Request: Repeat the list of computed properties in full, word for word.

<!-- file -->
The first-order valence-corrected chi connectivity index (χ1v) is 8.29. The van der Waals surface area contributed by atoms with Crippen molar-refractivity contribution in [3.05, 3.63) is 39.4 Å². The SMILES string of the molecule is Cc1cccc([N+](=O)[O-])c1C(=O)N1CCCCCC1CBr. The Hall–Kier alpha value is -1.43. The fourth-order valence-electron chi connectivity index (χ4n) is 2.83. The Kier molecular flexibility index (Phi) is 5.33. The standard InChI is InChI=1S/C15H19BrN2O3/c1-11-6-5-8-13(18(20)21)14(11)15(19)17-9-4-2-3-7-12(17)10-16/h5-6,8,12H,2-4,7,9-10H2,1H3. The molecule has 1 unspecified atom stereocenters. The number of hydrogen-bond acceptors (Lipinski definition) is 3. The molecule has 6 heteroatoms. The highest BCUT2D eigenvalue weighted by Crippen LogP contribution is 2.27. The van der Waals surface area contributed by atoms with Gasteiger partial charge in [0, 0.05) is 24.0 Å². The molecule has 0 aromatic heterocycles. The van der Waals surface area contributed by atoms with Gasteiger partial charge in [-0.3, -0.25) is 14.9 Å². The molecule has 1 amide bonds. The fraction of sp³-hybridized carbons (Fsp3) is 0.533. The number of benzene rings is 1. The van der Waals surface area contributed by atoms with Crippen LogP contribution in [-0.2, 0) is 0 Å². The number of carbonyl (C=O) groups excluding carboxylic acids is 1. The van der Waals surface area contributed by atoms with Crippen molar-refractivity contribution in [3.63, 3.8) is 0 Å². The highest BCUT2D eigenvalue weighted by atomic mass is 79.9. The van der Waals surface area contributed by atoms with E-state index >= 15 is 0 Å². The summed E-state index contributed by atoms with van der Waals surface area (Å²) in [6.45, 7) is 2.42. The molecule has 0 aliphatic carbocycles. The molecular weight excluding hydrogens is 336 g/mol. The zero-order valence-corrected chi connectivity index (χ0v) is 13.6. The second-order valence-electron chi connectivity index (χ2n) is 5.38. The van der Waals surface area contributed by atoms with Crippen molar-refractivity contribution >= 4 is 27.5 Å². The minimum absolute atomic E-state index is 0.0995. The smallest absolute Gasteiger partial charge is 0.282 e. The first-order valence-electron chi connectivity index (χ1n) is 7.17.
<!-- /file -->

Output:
The first-order valence-corrected chi connectivity index (χ1v) is 8.29. The van der Waals surface area contributed by atoms with Crippen molar-refractivity contribution in [3.05, 3.63) is 39.4 Å². The SMILES string of the molecule is Cc1cccc([N+](=O)[O-])c1C(=O)N1CCCCCC1CBr. The Hall–Kier alpha value is -1.43. The fourth-order valence-electron chi connectivity index (χ4n) is 2.83. The Kier molecular flexibility index (Phi) is 5.33. The standard InChI is InChI=1S/C15H19BrN2O3/c1-11-6-5-8-13(18(20)21)14(11)15(19)17-9-4-2-3-7-12(17)10-16/h5-6,8,12H,2-4,7,9-10H2,1H3. The molecule has 1 unspecified atom stereocenters. The number of hydrogen-bond acceptors (Lipinski definition) is 3. The molecule has 6 heteroatoms. The highest BCUT2D eigenvalue weighted by Crippen LogP contribution is 2.27. The van der Waals surface area contributed by atoms with Gasteiger partial charge in [0, 0.05) is 24.0 Å². The molecule has 0 aromatic heterocycles. The van der Waals surface area contributed by atoms with Gasteiger partial charge in [-0.3, -0.25) is 14.9 Å². The molecule has 1 amide bonds. The fraction of sp³-hybridized carbons (Fsp3) is 0.533. The number of benzene rings is 1. The van der Waals surface area contributed by atoms with Crippen LogP contribution in [-0.2, 0) is 0 Å². The number of carbonyl (C=O) groups excluding carboxylic acids is 1. The van der Waals surface area contributed by atoms with Crippen molar-refractivity contribution in [3.63, 3.8) is 0 Å². The highest BCUT2D eigenvalue weighted by atomic mass is 79.9. The van der Waals surface area contributed by atoms with E-state index >= 15 is 0 Å². The summed E-state index contributed by atoms with van der Waals surface area (Å²) in [6.45, 7) is 2.42. The molecule has 0 aliphatic carbocycles. The molecular weight excluding hydrogens is 336 g/mol. The zero-order valence-corrected chi connectivity index (χ0v) is 13.6. The second-order valence-electron chi connectivity index (χ2n) is 5.38. The van der Waals surface area contributed by atoms with Crippen molar-refractivity contribution >= 4 is 27.5 Å². The minimum absolute atomic E-state index is 0.0995. The smallest absolute Gasteiger partial charge is 0.282 e. The first-order valence-electron chi connectivity index (χ1n) is 7.17.